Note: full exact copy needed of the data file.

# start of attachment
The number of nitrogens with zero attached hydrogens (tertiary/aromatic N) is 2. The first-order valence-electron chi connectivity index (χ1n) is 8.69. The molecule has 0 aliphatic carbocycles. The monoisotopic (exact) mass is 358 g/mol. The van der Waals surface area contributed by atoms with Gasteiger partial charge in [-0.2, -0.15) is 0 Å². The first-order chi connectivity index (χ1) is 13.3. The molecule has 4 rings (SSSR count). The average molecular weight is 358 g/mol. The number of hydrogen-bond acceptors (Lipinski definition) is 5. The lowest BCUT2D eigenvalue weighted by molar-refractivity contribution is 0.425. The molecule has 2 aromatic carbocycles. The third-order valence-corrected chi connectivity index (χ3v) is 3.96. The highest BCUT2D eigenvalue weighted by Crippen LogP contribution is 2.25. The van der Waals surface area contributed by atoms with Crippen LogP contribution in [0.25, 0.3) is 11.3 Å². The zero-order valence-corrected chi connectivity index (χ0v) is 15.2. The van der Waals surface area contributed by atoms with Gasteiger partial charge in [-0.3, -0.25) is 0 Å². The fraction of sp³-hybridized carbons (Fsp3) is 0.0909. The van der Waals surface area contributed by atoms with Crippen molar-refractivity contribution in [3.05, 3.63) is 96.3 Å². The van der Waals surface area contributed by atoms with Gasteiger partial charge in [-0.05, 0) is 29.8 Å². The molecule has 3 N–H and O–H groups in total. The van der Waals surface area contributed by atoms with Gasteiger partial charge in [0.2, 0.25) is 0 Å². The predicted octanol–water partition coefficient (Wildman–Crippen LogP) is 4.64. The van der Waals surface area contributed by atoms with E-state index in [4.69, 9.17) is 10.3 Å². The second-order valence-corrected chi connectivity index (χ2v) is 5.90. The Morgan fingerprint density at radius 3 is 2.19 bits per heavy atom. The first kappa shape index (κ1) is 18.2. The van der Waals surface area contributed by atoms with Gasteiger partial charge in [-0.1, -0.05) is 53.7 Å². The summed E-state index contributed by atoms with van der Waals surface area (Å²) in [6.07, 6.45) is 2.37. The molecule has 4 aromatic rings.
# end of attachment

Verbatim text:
The number of nitrogens with zero attached hydrogens (tertiary/aromatic N) is 2. The first-order valence-electron chi connectivity index (χ1n) is 8.69. The molecule has 0 aliphatic carbocycles. The monoisotopic (exact) mass is 358 g/mol. The van der Waals surface area contributed by atoms with Gasteiger partial charge in [-0.2, -0.15) is 0 Å². The first-order chi connectivity index (χ1) is 13.3. The molecule has 4 rings (SSSR count). The average molecular weight is 358 g/mol. The number of hydrogen-bond acceptors (Lipinski definition) is 5. The lowest BCUT2D eigenvalue weighted by molar-refractivity contribution is 0.425. The molecule has 2 aromatic carbocycles. The third-order valence-corrected chi connectivity index (χ3v) is 3.96. The highest BCUT2D eigenvalue weighted by Crippen LogP contribution is 2.25. The van der Waals surface area contributed by atoms with Crippen LogP contribution in [0.25, 0.3) is 11.3 Å². The zero-order valence-corrected chi connectivity index (χ0v) is 15.2. The van der Waals surface area contributed by atoms with Gasteiger partial charge in [-0.3, -0.25) is 0 Å². The fraction of sp³-hybridized carbons (Fsp3) is 0.0909. The van der Waals surface area contributed by atoms with Crippen molar-refractivity contribution in [3.05, 3.63) is 96.3 Å². The van der Waals surface area contributed by atoms with Gasteiger partial charge in [-0.05, 0) is 29.8 Å². The molecule has 3 N–H and O–H groups in total. The van der Waals surface area contributed by atoms with Gasteiger partial charge in [0.2, 0.25) is 0 Å². The predicted octanol–water partition coefficient (Wildman–Crippen LogP) is 4.64. The van der Waals surface area contributed by atoms with E-state index in [4.69, 9.17) is 10.3 Å². The second-order valence-corrected chi connectivity index (χ2v) is 5.90. The Morgan fingerprint density at radius 3 is 2.19 bits per heavy atom. The first kappa shape index (κ1) is 18.2. The van der Waals surface area contributed by atoms with Gasteiger partial charge in [-0.1, -0.05) is 53.7 Å². The summed E-state index contributed by atoms with van der Waals surface area (Å²) in [6.07, 6.45) is 2.37. The molecule has 4 aromatic rings.